Diversity at board level improves female and male engagement and enablement

12 October 2017 Consultancy.uk 4 min. read
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Gender diversity may have considerable impact on both male and female engagement and enablement at work, finds a new study of financial services firms. Both men and women in the management category were found to perform better in diverse organisations than in non-diverse ones.

According to recent studies, companies that are relatively diverse perform better than those that lack diversity. To better understand how male and female diversity affects engagement* and enablement** at management level at organisations, Korn Ferry researched 14 financial services firms, five of which had at least one female board member and nine that lacked female board members. The sector remains relatively male dominated in the UK.

Engagement and enablementThe research shows that engagement and enablement are relatively heavily affected by whether an organisation is diverse or not. Female engagement at organisations that are diverse stood at 73% for upper management, 71% for middle management and 72% for lower management, while at organisations that are non-diverse, engagement falls to 68% for upper management, 65% for middle management and 65% for lower management. For male engagement a similar pattern was noted, with lower management engagement in non-diverse workplaces falling to 61%.

In terms of enablement, a difference of 5% was noted for both male and female upper management, in favour of diverse organisations, while the difference stood at 10% and 8% for males and females respectively for middle management, in favour of diversity. Again, male enablement saw a more negative impact from non-diversity.

The key reason for the difference is not inherently clear. The research points to various possible reasons for the difference, including the creation of a more engaging atmosphere and / or that women are more attracted to organisations with higher engagement and enablement scores.

Improved outcomes, 1The research also asked respondents about various aspect of their work experience to gauge potential differences between more or less diverse workplaces. When asked about the companies’ ability to retain high-quality employees, both men and women in diverse organisations said that they were relatively positive, at 60% of respondents, compared to around 30% for non-diverse organisations.

Opportunities to achieve personal career goals also appear to be relatively better at more diverse organisations. Similarly, opportunities for learning and development, for both men and women, was found to be better at more diverse organisations.Improved outcomes, 2Particularly in upper management (95%), both men and women in diverse organisations report being given the opportunity to have their ideas adopted and put into use, compared to around 70% across non-diverse organisations. Both men and women were also given more authority at diverse organisations to carry out their job effectively. Inter-departmental work was also better supported across all management levels in diverse organisations. Access to the resources needed to complete their work was particularly good for both men and women in more diverse organisations.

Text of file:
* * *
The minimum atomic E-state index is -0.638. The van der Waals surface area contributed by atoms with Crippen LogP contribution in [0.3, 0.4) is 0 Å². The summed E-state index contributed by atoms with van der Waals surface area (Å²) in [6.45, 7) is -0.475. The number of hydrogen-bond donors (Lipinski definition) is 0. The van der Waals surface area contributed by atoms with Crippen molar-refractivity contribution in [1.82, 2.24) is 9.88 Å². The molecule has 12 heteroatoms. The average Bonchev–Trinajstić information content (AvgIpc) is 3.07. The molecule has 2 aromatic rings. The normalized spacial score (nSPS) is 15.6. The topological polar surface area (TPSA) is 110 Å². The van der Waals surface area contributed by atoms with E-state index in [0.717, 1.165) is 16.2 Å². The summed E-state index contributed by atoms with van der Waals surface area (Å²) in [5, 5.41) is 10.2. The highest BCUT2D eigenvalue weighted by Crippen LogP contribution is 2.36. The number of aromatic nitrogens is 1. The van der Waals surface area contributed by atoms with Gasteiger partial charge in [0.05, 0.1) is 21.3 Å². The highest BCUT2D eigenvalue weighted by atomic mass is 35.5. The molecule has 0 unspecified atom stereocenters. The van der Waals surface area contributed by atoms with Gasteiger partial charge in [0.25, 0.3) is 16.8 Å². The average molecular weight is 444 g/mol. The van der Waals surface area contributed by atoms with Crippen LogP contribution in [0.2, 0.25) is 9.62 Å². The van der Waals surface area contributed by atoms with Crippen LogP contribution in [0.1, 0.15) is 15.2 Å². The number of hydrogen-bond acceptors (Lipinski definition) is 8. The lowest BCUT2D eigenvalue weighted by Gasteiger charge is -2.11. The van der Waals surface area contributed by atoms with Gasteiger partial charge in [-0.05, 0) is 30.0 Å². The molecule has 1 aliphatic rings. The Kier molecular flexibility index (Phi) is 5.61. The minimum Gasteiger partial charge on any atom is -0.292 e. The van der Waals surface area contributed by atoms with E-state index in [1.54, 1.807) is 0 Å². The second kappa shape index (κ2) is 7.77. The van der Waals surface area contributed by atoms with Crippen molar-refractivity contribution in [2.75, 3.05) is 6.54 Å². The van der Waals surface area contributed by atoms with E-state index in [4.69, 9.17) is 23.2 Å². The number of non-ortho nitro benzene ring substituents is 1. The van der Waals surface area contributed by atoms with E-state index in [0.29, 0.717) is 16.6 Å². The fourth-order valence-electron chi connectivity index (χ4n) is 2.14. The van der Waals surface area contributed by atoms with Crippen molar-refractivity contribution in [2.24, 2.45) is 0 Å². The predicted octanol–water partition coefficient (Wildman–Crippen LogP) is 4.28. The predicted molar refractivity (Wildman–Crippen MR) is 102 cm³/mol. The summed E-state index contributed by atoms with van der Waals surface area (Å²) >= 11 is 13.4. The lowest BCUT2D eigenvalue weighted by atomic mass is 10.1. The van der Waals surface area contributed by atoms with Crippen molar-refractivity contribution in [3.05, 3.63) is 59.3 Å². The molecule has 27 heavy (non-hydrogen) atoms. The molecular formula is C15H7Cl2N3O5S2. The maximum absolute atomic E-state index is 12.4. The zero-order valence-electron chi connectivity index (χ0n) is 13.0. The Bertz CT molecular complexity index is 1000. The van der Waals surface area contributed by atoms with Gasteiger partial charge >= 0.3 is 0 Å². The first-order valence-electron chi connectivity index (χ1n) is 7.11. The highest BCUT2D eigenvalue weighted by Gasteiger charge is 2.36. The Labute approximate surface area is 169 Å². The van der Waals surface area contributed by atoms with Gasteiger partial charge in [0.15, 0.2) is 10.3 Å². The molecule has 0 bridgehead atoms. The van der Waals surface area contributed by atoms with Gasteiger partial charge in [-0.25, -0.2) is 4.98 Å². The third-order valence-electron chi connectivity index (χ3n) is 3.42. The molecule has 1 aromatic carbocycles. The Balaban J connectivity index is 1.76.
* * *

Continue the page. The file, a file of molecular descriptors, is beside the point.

Engagement and enablement driversThe research noted various factors that boosted the engagement and enablement of men and women at the organisations studied. Engagement was particularly impacted by being given a clear and promising direction; having confidence in leadership; being quality and customer focused; respect and recognition for work; being given development opportunities; and fair pay and benefits.

Enablement, meanwhile, was impacted by strong performance management; being given authority and empowerment; access to key resources; training; collaboration; and work, structure and process development.

The firm concludes, “Being aware of the positive relation between engagement and enablement and employees’ productivity, diversity could consequently affect an organization’s productivity in a favourable way. Future research is needed to identify the specific strategies and decisions made by more diverse boards that lead to more engaged and enabled work environments.”

* “Engagement refers to an employee’s commitment to the organization and willingness to go above and beyond the formal requirements of the job.”

** “Enablement refers to the extent to which the work environment supports the employee’s productivity and the extent to which the job fits the employee’s distinctive knowledge, skills, and abilities.”